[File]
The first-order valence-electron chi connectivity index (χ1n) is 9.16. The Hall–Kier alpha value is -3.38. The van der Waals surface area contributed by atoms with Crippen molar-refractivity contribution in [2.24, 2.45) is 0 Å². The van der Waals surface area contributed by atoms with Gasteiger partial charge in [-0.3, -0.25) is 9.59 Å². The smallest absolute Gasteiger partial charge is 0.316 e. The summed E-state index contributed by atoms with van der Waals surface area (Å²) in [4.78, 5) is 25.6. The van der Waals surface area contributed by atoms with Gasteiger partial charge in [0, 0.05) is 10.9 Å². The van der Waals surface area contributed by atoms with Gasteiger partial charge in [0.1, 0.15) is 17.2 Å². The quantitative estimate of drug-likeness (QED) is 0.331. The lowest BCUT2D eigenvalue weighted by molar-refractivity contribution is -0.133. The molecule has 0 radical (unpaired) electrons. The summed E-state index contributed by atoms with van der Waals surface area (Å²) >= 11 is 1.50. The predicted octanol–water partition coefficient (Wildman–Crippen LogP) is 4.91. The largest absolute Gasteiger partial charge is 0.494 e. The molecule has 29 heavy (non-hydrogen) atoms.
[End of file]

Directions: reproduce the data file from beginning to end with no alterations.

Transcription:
The first-order valence-electron chi connectivity index (χ1n) is 9.16. The Hall–Kier alpha value is -3.38. The van der Waals surface area contributed by atoms with Crippen molar-refractivity contribution in [2.24, 2.45) is 0 Å². The van der Waals surface area contributed by atoms with Gasteiger partial charge in [-0.3, -0.25) is 9.59 Å². The smallest absolute Gasteiger partial charge is 0.316 e. The summed E-state index contributed by atoms with van der Waals surface area (Å²) in [4.78, 5) is 25.6. The van der Waals surface area contributed by atoms with Gasteiger partial charge in [0, 0.05) is 10.9 Å². The van der Waals surface area contributed by atoms with Gasteiger partial charge in [0.1, 0.15) is 17.2 Å². The quantitative estimate of drug-likeness (QED) is 0.331. The lowest BCUT2D eigenvalue weighted by molar-refractivity contribution is -0.133. The molecule has 0 radical (unpaired) electrons. The summed E-state index contributed by atoms with van der Waals surface area (Å²) >= 11 is 1.50. The predicted octanol–water partition coefficient (Wildman–Crippen LogP) is 4.91. The largest absolute Gasteiger partial charge is 0.494 e. The molecule has 29 heavy (non-hydrogen) atoms.